The 10 Best Overkill Songs of All Time

Overkill

Overkill is the band known for their thrash metal style of music that also features hardcore punk. Formed in 1980 out of New Jersey, the lineup of Overkill has undergone many changes. D.D. Verni and Bobby “Blitz” Ellsworth are the band’s only two constant members. In addition to Overkill’s current lineup are lead guitarist Dave Linsk, rhythm guitarist Derek Tailer, and drummer Jason Bittner. Despite the numerous names that have come and gone throughout the years, Overkill is one of the most successful East Coast thrash metal bands.

Thrash Metal Pioneers

Often dubbed as the “Motorhead” of thrash metal due to their unique music-playing style, Overkill credits punk rock and British heavy metal as their influence. Included with the band is their mascot, Chaly. Chaly is a skeletal bat, featuring a skull-like face, bony wings, green eyes, and horns. It has appeared on most of Overkill’s nineteen studio album covers. In 1986, Overkill was one of the first thrash metal bands to sign with a major record label (Atlantic Records). Alongside Overkill, the bands of Anthrax, Megadeath, Metallica, and Slayer pioneered the thrash metal genre during the mid-1980s. For Overkill, they first reached mainstream success with their second studio album (Taking Over) in 1987. According to the Billboard 200 charts, the album peaked at 191.

Overkill’s next five studio albums also reached the Billboard 200 charts:

  • 1988 (Under the Influence)
  • 1989 (The Years of Decay)
  • 1991 (Horrorscope)
  • 1993 (I Hear Black)
  • 1994 (W.F.O.)

The albums, (I Hear Black and W.F.O.) both ranked in the top 10 of Top Heatseeker’s Chart. After this, Overkill split with Atlantic Records in 1995. They went through a series of record labels but managed to maintain moderate underground popularity, especially in Europe and Japan. Starting 2012, Overkill’s popularity rose again upon the release of three studio albums that each reached the top 100 spots:

  • 2012 (The Electric Age)
  • 2014 (White Devil Armory)
  • 2017 (The Grinding Wheel)

10. Bring Me the Night

 

From Overkill’s comeback album (Ironbound), the song (Bring Me the Night) saw the band’s previous experimentation with groove metal was put behind them as they returned to what fans and critics agree they do best, which is thrash metal.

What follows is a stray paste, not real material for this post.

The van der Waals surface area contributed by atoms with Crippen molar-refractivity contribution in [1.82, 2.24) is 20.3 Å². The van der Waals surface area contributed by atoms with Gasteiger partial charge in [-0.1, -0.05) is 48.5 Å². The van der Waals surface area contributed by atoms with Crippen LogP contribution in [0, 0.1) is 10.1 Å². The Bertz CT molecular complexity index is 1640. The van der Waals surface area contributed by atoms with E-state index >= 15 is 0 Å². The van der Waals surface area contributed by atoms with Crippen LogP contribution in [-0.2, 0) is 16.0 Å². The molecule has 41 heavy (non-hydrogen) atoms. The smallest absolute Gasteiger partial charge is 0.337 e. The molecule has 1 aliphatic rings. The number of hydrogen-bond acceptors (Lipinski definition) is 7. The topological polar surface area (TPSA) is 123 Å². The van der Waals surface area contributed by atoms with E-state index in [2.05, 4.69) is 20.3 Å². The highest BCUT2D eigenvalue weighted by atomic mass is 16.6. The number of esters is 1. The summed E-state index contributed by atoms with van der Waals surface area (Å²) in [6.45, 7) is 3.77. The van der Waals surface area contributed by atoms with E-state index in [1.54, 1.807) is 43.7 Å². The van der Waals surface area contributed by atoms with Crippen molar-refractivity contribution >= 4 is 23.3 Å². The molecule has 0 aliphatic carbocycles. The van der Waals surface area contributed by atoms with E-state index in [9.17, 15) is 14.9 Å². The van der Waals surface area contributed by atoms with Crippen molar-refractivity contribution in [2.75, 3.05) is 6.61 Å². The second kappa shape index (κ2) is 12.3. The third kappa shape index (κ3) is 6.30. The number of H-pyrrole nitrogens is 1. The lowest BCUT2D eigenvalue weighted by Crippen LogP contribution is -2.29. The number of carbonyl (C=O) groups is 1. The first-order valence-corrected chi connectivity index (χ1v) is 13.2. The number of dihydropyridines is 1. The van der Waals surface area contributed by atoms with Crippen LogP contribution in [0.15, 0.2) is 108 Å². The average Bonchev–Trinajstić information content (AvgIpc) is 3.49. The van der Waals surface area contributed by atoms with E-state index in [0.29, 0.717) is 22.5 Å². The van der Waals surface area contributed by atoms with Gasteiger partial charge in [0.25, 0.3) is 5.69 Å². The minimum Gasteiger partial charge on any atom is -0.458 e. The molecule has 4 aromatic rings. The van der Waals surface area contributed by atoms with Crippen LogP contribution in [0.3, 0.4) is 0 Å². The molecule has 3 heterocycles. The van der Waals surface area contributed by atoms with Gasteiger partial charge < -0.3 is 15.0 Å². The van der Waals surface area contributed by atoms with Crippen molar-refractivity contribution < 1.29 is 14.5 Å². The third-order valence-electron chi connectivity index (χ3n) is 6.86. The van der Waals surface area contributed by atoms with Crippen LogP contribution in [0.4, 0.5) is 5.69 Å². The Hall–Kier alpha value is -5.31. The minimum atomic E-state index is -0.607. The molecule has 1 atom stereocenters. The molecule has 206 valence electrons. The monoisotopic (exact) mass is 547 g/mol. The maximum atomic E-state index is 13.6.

9. Electric Rattlesnake

 

A cult favorite among their fans, Overkill’s song (Electric Rattlesnake) comes from their 2012 album (The Electric Age). This album was the first from Overkill to crack the top 100 with the Billboard 200 chart, peaking at #77. Among music fans and critics, Electric Rattlesnake fits into their roster of cult favorites and is requested among radio stations that play metal music.

8. Rotten to the Core

 

Recorded live from their album (F&ck You and Then Some), the song (Rotten to the Core) has Overkill’s fan base admittedly “lose their shit” whenever they hear it. The album is a 1996 reissue of Overkill’s two previously released EPs from 1985 (Overkill) and 1987 (!!!F&ck You!!!).

7. I Hate

 

From their 1989 album (The Years of Decay), comes the song (I Hate). According to music critics and fans, this song, as well as the entire album served as the most progressive and diverse display of their musical talent as a band. Despite it not being officially released as a single, many fans of Overkill often place (I Hate) in their own top 10 lists as all-time favorites.

6. Time to Kill

 

From their 1989 album (The Years of Decay), Overkill’s (Time to Kill) quickly became a favorite among thrash metal music fans, as well as critics. The most common comment about the song (and album) served as the starting point for their major influence on the genre of groove metal.

5. Coma

 

Coming from the 1991 album (Horrorscope), the song (Coma) was released as a promo single. It quickly became a cult favorite among metal music fans, most of whom agree of the entire roster of 24 albums Overkill has released throughout the band’s career, Horrorscope has been established as their top-ranking and best-selling.

4. Horrorscope

 

The guitar solo featured within the song (Horrorscope), which comes from their 1991 album of the same name. According to Billboard’s Top Heatseekers, the album ranked as high as 29th spot. While the title song was never officially released as a single for radio airplay, the music video served its purpose at MTV’s Headbanger’s Ball to make it a cult favorite.

3. Playing With Spiders / Skullcrusher

 

The album (The Years of Decay) placed at #155 on Billboard’s 200 lists in 1989. From AllMusic’s Jason Anderson, he gave it four stars out of five ratings. The song with the dual-title (Playing With Spiders/Skullrusher), seems to unofficially serve as an example how Overkill transitioned away from glam metal to thrash/groove.

2. Elimination

 

1989’s (Elimination) was the only song released from (The Years of Decay) as a single, but it never appeared on the music audio charts. However, as a music video, the heavy rotation this song received from MTV’s Headbanger’s Ball proved it was a fan favorite. The August 2014 edition of Revolver Magazine rated this song, as well as the album it belongs to, at #14 of their “Thrash Albums You Need to Own” list.

1. Ironbound

 

First in Europe on January 29th, 2010, and then February 9, 2010, in the US, Overkill’s 15th album (Ironbound) and its song of the same title returned Overkill’s presence to Billboard’s Top 200 after 17 years. Within the first week alone, it sold over 4000 copies in the US. The song, (Ironbound) is not only marked as the ultimate comeback for Overkill but the clear favorite song of all time from them.

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